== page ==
Fire destroys Payson home
StoryDiscussionJanice Peterson - Daily Herald

A Payson home was destroyed Monday and a family displaced after a fire began in the attic.

Payson fire chief Scott Spencer said fire crews were called at about 9:45 a.m. after a neighbor noticed smoke coming from the attic of a home near 350 W. 700 South. The neighbor knocked on the door to notify the residents, and Spencer said the daughter living in the home noticed falling embers at the same time.

Spencer said the fire had already spread through the attic.

"It had been burning for some time before we got called," he said.

The family living in the home included a woman, her son and daughter-in-law and her 1-year-old grandchild. The woman's husband is in the military and stationed in Japan, and has been contacted. The family was able to get out of the home safely.

Spencer said the fire seemed simple at first, and the main fire was knocked down in about 30 minutes. However, the home has had several renovations and has multiple void areas as a result, Spencer said.

A modern home built to code has fire barriers in the walls and ceilings, including beams that can slow the fire's movement. In this home, there were large voids in the attic and walls, in some cases stretching to separate floors, which allowed the fire to continue spreading through the home.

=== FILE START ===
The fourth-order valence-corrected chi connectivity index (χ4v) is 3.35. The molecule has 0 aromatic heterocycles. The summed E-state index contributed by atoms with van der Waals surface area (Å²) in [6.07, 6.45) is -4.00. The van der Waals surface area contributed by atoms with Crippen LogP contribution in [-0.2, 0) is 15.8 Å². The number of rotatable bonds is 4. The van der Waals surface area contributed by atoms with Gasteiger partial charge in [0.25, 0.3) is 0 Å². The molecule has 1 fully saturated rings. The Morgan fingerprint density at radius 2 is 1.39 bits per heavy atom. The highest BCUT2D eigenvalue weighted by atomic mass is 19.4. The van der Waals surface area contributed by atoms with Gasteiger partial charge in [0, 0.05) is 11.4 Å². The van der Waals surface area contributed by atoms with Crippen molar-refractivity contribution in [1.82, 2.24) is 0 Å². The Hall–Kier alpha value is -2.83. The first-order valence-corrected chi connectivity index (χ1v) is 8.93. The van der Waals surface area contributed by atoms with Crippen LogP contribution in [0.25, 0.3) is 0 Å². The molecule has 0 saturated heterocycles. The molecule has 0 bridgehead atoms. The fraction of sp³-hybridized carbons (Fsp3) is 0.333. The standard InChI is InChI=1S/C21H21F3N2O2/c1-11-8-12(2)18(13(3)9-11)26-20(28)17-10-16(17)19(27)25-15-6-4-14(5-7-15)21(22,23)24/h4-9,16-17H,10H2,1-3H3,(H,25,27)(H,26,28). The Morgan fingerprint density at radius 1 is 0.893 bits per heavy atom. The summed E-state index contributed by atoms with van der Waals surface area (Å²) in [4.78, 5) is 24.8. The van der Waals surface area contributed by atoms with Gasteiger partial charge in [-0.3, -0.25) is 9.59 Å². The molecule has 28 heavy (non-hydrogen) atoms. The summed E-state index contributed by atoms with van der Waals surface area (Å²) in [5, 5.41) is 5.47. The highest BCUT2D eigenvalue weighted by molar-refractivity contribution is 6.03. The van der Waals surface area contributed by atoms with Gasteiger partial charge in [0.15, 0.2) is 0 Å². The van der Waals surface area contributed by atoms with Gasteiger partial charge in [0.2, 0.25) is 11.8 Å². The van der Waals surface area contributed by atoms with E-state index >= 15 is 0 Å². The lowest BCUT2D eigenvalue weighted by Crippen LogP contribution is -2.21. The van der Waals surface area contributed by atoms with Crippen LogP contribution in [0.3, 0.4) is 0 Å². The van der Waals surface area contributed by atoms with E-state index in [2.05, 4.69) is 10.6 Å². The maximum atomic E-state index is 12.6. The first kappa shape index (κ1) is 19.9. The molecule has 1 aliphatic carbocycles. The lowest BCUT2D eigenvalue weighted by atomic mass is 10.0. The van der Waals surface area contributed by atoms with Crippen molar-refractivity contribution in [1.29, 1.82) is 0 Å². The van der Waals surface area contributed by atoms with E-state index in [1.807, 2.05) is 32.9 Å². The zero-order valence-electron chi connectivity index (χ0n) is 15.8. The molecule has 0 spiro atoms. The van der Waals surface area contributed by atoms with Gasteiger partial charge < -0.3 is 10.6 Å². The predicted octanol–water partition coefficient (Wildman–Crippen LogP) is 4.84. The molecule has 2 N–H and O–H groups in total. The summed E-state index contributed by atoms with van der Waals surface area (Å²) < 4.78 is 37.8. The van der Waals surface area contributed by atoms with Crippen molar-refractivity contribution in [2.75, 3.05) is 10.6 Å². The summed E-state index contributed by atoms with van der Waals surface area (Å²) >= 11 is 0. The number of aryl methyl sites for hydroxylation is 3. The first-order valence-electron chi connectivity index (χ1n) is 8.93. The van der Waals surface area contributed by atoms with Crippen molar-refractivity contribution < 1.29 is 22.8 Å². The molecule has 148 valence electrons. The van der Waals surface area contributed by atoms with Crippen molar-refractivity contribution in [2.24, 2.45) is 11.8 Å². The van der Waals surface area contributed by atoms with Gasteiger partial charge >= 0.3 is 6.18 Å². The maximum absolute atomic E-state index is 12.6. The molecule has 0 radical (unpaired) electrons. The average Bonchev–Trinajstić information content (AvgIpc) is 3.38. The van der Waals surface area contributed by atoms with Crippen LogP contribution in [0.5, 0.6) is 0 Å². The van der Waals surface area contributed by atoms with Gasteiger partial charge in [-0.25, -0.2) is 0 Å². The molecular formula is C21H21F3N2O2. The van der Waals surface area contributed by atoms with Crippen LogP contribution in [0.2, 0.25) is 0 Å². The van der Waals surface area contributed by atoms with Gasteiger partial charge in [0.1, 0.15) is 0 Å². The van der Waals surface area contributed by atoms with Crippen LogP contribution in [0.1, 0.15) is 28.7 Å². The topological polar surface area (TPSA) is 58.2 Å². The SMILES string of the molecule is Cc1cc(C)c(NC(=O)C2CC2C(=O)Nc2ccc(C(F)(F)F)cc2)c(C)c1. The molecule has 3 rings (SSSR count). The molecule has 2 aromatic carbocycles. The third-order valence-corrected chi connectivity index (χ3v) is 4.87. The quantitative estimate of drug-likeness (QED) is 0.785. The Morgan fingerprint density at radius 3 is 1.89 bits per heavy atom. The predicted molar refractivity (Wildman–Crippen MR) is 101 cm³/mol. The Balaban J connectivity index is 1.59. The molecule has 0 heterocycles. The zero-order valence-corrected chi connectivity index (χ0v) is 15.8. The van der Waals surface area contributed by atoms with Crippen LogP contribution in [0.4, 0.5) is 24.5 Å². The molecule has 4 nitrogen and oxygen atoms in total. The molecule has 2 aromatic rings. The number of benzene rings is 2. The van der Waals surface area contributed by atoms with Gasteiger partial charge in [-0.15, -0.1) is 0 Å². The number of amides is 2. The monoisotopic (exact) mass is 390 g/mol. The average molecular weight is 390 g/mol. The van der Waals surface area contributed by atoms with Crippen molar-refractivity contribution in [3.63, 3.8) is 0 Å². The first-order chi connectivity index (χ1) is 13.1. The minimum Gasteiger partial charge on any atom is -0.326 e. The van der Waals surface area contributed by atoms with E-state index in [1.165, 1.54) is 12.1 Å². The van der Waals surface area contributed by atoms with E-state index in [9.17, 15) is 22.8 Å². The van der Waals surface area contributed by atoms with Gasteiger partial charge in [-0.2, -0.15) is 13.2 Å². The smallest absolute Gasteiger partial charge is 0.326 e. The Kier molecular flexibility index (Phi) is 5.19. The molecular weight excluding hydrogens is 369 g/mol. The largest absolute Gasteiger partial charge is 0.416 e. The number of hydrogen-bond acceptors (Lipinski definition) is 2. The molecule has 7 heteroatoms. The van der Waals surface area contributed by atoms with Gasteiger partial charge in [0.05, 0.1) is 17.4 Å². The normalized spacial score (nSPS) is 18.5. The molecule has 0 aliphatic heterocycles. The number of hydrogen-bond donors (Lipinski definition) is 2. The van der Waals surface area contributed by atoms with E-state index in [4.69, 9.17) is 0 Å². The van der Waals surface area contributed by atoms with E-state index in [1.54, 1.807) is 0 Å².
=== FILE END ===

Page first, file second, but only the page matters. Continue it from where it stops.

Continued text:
"We've been fighting a lot of extension fires," he said.

Spencer said firefighters were called in from Spanish Fork, Salem and Santaquin to help with the fire, but officials deemed the structure too dangerous to continue fighting by late afternoon. The fire continued to burn in the attic and second floor, and the decision was made to stop fighting the fire.

"We're going to knock the home in," Spencer said.

It is standard procedure to use a trackhoe to push a structure in when safety issues prevent fighting a fire any longer. However, Spencer said such a procedure is more common in commercial buildings.

Although the home is a total loss, Spencer said crews were able to take the family in at one point to remove property like couches, photos and other property. The cause of the fire is still under investigation, but officials are certain the blaze began in the attic.

There are a variety of possible causes when a fire starts in an attic, including electrical issues and fireplace piping, Spencer said. Investigators do not know yet what happened in this case, but Spencer said the home did have a heating unit in the attic and fireplace piping near the attic space as well.

The American Red Cross provided clothing, food and supplies, including a crib, for the family, said emergency services director Brett Cross. The family is doing relatively well, and will be staying with relatives.